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There is nothing of the supposed jingoist in Rudyard Kipling's detached overview of the rise and fall of civilisations and man's and nature's general inability to see the transience of things.


Cities and Thrones and Powers

Stand in Time's eye,

Almost as long as flowers,

Which daily die:

But, as new buds put forth

To glad new men,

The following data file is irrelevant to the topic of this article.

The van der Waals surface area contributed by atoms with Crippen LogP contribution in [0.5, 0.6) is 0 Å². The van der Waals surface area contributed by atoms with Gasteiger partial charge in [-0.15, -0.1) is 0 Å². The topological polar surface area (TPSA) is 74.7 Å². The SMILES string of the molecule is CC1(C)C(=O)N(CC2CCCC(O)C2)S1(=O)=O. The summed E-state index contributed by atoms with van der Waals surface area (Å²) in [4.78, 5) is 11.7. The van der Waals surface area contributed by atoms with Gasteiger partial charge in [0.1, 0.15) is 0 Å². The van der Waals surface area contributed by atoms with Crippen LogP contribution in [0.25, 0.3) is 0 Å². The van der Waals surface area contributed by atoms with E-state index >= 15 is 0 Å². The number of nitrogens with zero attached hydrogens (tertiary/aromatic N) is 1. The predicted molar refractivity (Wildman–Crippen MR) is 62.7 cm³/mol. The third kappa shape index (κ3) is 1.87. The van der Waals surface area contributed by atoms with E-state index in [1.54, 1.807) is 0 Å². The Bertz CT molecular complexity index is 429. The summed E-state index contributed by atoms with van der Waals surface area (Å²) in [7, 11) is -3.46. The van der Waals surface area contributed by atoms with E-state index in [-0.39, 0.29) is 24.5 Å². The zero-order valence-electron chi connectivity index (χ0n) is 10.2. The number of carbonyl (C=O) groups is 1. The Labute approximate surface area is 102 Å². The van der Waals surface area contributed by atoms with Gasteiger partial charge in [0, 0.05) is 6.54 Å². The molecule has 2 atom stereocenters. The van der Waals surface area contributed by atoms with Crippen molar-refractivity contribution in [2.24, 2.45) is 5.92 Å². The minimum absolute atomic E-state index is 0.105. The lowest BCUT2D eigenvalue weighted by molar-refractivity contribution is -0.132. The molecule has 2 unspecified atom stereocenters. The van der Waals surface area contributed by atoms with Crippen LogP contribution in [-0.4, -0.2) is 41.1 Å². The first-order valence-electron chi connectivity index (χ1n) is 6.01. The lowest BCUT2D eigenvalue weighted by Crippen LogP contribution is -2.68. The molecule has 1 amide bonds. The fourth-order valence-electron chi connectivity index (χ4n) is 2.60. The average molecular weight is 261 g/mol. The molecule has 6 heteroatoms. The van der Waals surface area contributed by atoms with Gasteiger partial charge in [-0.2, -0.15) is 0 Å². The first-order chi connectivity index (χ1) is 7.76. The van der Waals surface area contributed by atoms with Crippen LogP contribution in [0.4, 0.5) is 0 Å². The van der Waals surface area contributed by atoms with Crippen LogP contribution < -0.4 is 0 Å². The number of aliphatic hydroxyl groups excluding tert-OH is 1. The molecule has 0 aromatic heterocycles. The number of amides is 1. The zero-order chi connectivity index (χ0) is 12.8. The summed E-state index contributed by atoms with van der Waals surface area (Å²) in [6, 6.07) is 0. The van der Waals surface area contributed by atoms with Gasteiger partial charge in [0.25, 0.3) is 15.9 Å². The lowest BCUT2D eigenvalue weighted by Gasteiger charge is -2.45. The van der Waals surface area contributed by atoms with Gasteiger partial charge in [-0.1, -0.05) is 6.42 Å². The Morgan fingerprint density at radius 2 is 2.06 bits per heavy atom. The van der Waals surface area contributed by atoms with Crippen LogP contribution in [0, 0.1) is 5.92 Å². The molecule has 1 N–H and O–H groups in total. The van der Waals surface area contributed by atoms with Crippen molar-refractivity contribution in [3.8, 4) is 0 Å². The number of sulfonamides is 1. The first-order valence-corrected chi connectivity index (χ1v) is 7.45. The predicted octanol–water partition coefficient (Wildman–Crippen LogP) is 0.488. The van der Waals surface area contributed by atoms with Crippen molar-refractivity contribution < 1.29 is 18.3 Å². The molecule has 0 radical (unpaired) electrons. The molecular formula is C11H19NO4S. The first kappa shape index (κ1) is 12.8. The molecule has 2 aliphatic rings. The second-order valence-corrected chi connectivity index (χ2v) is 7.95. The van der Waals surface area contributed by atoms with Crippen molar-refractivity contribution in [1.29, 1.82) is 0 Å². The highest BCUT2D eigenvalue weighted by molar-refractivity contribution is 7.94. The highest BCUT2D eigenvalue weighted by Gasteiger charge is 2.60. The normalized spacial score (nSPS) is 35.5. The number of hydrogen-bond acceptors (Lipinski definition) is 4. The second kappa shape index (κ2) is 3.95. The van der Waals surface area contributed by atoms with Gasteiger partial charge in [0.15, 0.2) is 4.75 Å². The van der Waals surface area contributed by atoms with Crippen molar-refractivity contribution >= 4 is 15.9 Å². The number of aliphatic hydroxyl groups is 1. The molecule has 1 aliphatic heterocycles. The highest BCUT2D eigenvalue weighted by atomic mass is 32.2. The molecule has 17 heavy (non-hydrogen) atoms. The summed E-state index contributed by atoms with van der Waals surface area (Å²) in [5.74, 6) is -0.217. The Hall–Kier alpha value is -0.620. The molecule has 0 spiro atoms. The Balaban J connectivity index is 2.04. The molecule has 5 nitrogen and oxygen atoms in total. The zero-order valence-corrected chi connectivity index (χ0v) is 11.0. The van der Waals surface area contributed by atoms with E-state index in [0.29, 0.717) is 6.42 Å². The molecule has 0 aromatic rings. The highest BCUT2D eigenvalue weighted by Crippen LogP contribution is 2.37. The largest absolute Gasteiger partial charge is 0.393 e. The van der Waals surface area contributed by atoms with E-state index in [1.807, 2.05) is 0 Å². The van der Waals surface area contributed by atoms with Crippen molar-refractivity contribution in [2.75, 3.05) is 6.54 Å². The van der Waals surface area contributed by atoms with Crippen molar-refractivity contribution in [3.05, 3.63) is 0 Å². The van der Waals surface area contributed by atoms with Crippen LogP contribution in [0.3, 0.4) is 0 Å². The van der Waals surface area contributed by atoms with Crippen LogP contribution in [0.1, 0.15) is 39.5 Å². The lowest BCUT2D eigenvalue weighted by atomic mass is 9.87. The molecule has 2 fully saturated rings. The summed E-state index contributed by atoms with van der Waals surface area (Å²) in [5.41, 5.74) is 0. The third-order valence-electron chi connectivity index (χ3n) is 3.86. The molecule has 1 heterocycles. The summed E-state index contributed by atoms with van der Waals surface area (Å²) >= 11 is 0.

Out of the spent and unconsidered Earth

The Cities rise again.

This season's Daffodil,

She never hears

What change, what chance, what chill,

Cut down last year's;

But with bold countenance,

And knowledge small,

Esteems her seven days' continuance

To be perpetual.

So Time that is o'er-kind

To all that be,

Ordains us e'en as blind,

As bold as she:

That in our very death,

And burial sure,

Shadow to shadow, well persuaded, saith,

'See how our works endure!'

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